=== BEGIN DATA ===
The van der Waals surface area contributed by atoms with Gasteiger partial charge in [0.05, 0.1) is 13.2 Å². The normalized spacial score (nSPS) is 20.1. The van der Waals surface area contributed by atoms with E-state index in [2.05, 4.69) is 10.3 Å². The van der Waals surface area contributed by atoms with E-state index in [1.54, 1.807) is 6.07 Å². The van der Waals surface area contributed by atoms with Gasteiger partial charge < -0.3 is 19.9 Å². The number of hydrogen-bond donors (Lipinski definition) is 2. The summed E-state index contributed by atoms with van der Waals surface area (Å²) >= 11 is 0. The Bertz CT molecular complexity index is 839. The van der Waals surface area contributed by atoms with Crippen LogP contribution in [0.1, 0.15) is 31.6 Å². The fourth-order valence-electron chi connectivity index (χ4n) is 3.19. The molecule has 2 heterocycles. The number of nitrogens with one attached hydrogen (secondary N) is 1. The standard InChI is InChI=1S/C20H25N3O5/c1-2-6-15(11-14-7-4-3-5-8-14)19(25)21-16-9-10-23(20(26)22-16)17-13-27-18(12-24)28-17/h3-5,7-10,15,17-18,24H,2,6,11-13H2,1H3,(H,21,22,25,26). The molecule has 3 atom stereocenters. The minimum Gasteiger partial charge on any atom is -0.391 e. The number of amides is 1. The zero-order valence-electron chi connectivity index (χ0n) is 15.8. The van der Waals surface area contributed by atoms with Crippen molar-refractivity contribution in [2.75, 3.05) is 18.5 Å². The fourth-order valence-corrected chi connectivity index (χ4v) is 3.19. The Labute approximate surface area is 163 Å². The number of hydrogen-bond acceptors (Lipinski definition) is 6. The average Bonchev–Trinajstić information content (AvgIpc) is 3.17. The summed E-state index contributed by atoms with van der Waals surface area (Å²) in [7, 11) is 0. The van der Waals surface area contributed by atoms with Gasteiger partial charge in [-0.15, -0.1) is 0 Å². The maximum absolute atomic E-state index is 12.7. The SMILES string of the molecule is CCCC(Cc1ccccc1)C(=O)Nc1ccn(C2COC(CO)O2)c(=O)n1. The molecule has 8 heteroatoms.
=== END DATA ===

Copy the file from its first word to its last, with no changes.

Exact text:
The van der Waals surface area contributed by atoms with Gasteiger partial charge in [0.05, 0.1) is 13.2 Å². The normalized spacial score (nSPS) is 20.1. The van der Waals surface area contributed by atoms with E-state index in [2.05, 4.69) is 10.3 Å². The van der Waals surface area contributed by atoms with E-state index in [1.54, 1.807) is 6.07 Å². The van der Waals surface area contributed by atoms with Gasteiger partial charge < -0.3 is 19.9 Å². The number of hydrogen-bond donors (Lipinski definition) is 2. The summed E-state index contributed by atoms with van der Waals surface area (Å²) >= 11 is 0. The Bertz CT molecular complexity index is 839. The van der Waals surface area contributed by atoms with Crippen LogP contribution in [0.1, 0.15) is 31.6 Å². The fourth-order valence-electron chi connectivity index (χ4n) is 3.19. The molecule has 2 heterocycles. The number of nitrogens with one attached hydrogen (secondary N) is 1. The standard InChI is InChI=1S/C20H25N3O5/c1-2-6-15(11-14-7-4-3-5-8-14)19(25)21-16-9-10-23(20(26)22-16)17-13-27-18(12-24)28-17/h3-5,7-10,15,17-18,24H,2,6,11-13H2,1H3,(H,21,22,25,26). The molecule has 3 atom stereocenters. The minimum Gasteiger partial charge on any atom is -0.391 e. The number of amides is 1. The zero-order valence-electron chi connectivity index (χ0n) is 15.8. The van der Waals surface area contributed by atoms with Crippen molar-refractivity contribution in [2.75, 3.05) is 18.5 Å². The fourth-order valence-corrected chi connectivity index (χ4v) is 3.19. The Labute approximate surface area is 163 Å². The number of hydrogen-bond acceptors (Lipinski definition) is 6. The average Bonchev–Trinajstić information content (AvgIpc) is 3.17. The summed E-state index contributed by atoms with van der Waals surface area (Å²) in [7, 11) is 0. The van der Waals surface area contributed by atoms with Gasteiger partial charge in [-0.15, -0.1) is 0 Å². The maximum absolute atomic E-state index is 12.7. The SMILES string of the molecule is CCCC(Cc1ccccc1)C(=O)Nc1ccn(C2COC(CO)O2)c(=O)n1. The molecule has 8 heteroatoms.